Serve immediately while still warm, or chill for at least four hours for a refreshing cold salad.

Makes 6 – 8 Side Dish Servings

Printable Recipe


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Don’t Pass Over Quinoa

The beauty (and exquisite torture) of many Jewish holidays like Passover is that they’re not just one-day affairs, but week-long “celebrations.” When those particular events carry dietary restrictions as well, it can add up to an extra load of work simply planning out a standard set of meals, beyond the mandated festive meal with family.

Serving dish provided by Steelite

While this offering of quinoa, a pseudo-grain that just barely escapes the label of kitniyot, may come a bit late for your seder, it will be a delicious respite from dry boards of matzo in the days to come. Gently caramelized and naturally sweet onions carry this dish of hearty cooked quinoa, roasted gold beets, and nutty toasted pistachios. Redolent of cumin and bright, fresh herbs, the flavors could be suitable for either a formal dinner or a spur of the moment picnic, easily enjoyed both hot and cold. Tender beets yield to a satisfying crunch of nuts, creating a textural harmony throughout. I used an attractive blend of white, black, and red quinoa from Trader Joe’s for added eye-appeal, but of course, any one color would taste just as good.

Pistachio-Quinoa Pilaf

2 Medium Gold Beets (About 2 Cups Diced)
1 Cup Uncooked Quinoa
2 Cups Water
3 Tablespoons Olive Oil, Divided
1 Medium Yellow Onion (About 1 1/4 Cups Chopped)
1/2 Teaspoon Salt
1 Tablespoon Balsamic Vinegar
1/2 Teaspoon Ground Cumin
1/4 Teaspoon Freshly Ground Black Pepper
Pinch Cayenne Pepper
1/4 Cup Packed Fresh Parsley, Chopped
1 Tablespoon Packed Fresh Mint, Finely Minced
1/2 Cup Shelled and Toasted Pistachios

Preheat your oven to 400 degrees, and wrap your beets in aluminum foil so that they’re completely covered. Place them in the oven, and allow them to bake, much like you would for a baked potato, for 60 – 75 minutes, depending on the size of the beets. When the beets are done, they should yield easily to a knife, if not be quite fork-tender. Let rest until cool enough to handle, and then peel and dice. Measure out 2 cups of diced beets, and set aside.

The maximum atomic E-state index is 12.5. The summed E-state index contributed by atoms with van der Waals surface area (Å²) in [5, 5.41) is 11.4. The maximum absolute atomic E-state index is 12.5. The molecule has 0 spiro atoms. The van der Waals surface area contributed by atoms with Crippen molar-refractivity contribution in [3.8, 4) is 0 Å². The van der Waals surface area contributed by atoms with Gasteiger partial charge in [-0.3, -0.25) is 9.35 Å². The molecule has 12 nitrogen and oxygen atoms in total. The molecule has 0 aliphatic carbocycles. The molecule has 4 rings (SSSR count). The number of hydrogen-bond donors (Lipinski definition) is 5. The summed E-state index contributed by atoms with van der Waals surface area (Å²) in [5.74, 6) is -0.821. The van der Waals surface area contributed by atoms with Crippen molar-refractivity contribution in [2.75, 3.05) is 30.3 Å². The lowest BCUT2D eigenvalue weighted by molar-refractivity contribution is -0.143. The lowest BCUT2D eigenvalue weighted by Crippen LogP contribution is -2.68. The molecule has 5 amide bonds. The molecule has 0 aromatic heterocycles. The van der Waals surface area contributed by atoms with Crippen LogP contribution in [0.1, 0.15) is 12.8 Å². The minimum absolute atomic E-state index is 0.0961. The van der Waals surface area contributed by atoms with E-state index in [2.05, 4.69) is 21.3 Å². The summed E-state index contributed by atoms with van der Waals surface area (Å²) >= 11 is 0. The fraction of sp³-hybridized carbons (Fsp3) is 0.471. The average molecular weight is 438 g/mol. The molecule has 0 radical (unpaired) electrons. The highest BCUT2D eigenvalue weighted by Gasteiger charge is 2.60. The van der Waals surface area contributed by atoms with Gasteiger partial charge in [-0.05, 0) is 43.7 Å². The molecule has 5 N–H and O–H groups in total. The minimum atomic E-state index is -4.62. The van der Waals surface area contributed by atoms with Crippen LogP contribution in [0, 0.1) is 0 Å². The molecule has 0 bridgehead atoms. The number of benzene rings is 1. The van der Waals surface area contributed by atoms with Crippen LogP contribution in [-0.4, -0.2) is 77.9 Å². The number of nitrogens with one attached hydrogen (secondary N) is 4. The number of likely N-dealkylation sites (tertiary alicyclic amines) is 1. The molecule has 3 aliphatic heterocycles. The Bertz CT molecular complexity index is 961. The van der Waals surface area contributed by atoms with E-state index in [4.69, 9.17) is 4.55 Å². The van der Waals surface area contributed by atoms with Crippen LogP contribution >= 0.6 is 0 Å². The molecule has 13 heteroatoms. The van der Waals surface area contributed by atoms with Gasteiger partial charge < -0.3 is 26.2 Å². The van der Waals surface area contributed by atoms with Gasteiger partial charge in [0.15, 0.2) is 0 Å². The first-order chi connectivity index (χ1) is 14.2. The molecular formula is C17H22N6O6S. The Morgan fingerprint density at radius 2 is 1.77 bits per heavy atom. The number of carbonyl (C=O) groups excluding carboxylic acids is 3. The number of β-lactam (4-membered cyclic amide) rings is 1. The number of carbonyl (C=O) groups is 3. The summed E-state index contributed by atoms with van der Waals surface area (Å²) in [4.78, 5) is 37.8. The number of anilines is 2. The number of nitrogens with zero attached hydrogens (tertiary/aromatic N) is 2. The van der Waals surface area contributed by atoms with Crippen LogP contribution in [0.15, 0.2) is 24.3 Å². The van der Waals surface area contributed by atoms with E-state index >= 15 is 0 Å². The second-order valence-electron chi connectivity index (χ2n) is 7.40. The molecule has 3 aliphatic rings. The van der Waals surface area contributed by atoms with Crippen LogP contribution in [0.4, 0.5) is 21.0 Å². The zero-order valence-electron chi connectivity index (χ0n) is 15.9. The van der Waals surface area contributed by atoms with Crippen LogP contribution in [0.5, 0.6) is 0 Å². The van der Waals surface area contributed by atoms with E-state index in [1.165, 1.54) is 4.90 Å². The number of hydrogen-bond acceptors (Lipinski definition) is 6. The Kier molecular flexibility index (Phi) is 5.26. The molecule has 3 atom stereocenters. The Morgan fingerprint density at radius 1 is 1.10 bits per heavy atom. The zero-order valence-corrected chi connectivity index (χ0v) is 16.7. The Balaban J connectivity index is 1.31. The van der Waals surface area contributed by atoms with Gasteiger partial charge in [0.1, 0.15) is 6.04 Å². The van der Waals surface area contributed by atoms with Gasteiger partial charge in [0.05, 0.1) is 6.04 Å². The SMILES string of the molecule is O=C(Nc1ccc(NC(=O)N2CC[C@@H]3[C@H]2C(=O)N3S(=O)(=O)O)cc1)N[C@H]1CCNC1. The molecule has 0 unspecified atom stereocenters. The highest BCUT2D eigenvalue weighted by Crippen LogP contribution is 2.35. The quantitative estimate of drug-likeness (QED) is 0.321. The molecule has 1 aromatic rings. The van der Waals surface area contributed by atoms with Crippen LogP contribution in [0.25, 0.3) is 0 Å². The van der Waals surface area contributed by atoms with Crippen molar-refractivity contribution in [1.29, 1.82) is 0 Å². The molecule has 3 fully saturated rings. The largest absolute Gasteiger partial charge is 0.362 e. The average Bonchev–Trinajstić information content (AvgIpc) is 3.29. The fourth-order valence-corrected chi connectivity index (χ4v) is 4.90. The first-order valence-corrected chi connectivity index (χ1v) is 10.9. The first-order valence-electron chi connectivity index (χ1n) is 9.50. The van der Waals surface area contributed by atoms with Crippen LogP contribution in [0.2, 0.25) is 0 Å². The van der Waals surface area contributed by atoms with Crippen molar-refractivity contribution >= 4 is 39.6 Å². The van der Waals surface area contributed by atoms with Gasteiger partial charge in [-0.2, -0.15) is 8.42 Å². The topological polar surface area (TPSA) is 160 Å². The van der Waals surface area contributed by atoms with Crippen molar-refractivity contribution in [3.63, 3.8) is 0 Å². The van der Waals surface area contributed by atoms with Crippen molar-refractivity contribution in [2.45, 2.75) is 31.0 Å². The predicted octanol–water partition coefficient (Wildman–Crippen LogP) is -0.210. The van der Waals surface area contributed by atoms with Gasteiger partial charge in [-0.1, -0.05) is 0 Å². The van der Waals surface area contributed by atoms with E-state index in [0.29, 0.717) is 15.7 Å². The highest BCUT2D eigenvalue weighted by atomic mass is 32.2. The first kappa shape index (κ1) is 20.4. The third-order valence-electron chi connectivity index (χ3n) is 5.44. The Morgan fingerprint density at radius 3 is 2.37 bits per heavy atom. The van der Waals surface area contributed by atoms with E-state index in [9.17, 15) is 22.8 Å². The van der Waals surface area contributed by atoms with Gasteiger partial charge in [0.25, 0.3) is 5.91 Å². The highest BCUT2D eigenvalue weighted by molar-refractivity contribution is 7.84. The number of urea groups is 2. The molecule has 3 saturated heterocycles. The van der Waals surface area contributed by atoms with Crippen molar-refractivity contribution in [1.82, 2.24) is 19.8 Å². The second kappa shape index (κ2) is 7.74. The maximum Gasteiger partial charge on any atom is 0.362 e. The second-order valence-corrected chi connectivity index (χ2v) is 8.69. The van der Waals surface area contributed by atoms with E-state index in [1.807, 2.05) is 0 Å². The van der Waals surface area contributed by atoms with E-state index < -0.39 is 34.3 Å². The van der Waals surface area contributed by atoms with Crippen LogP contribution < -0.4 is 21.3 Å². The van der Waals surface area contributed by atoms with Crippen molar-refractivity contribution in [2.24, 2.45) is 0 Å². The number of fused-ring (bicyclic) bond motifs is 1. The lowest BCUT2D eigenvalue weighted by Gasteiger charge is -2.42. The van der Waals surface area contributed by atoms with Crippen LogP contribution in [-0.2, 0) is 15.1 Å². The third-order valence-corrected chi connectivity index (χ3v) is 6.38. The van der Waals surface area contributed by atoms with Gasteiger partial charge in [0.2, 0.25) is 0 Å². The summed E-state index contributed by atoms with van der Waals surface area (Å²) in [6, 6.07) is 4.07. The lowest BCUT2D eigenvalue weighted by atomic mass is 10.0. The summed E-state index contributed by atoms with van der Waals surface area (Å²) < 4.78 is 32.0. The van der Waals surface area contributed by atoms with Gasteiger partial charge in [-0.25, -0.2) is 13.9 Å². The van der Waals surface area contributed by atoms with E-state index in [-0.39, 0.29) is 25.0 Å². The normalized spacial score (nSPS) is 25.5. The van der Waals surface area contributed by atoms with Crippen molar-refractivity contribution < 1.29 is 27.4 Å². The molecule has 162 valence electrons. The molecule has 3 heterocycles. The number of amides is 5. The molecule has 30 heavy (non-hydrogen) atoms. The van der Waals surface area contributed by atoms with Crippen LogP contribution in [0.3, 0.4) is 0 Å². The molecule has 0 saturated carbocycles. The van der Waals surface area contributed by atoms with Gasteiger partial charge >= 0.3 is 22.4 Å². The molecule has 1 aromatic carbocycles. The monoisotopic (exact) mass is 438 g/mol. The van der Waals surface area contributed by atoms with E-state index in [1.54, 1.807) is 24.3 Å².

While the beets are roasting, you can save some time and get started on the quinoa. Bring the water to a boil in a medium sized saucepan, and then add in the dry quinoa. After the water returns to a boil, cover, reduce the heat to medium-low, and let simmer for about 15 minutes, until the liquid has been absorbed. Leave the quinoa covered and let rest for at least 15 additional minutes, so that it can steam a bit and fully hydrate. Transfer the quinoa to a large bowl and toss lightly with the chopped beets.

In a large skillet, heat 2 tablespoons of the oil over medium heat, and add in the chopped onion. When it begins to sizzle lively, turn down the heat to medium-low or low, depending on how hot your stove runs. You want to cook the onions very gently so that they don’t brown around the edges and char, but slowly soften and caramelize. This process can take 30 – 40 minutes, so be patient, and continue to stir periodically. Add in the salt after the first 10 minutes, and be sure to scrape the bottom of the pan thoroughly to prevent pieces from sticking and burning. The onions should take on an amber brown color and a become highly aromatic. Incorporate the balsamic vinegar and add the onions into quinoa mixture, along with the remaining tablespoon of oil.

Finally, sprinkle in all of the spices, chopped herbs, and pistachios right before serving. Stir well to distribute evenly. Serve either warm, or refrigerated in an air-tight container for up to 5 days, and serve chilled.

Makes About 3 Main Dish Servings; 6 Side Dish Servings

Printable Recipe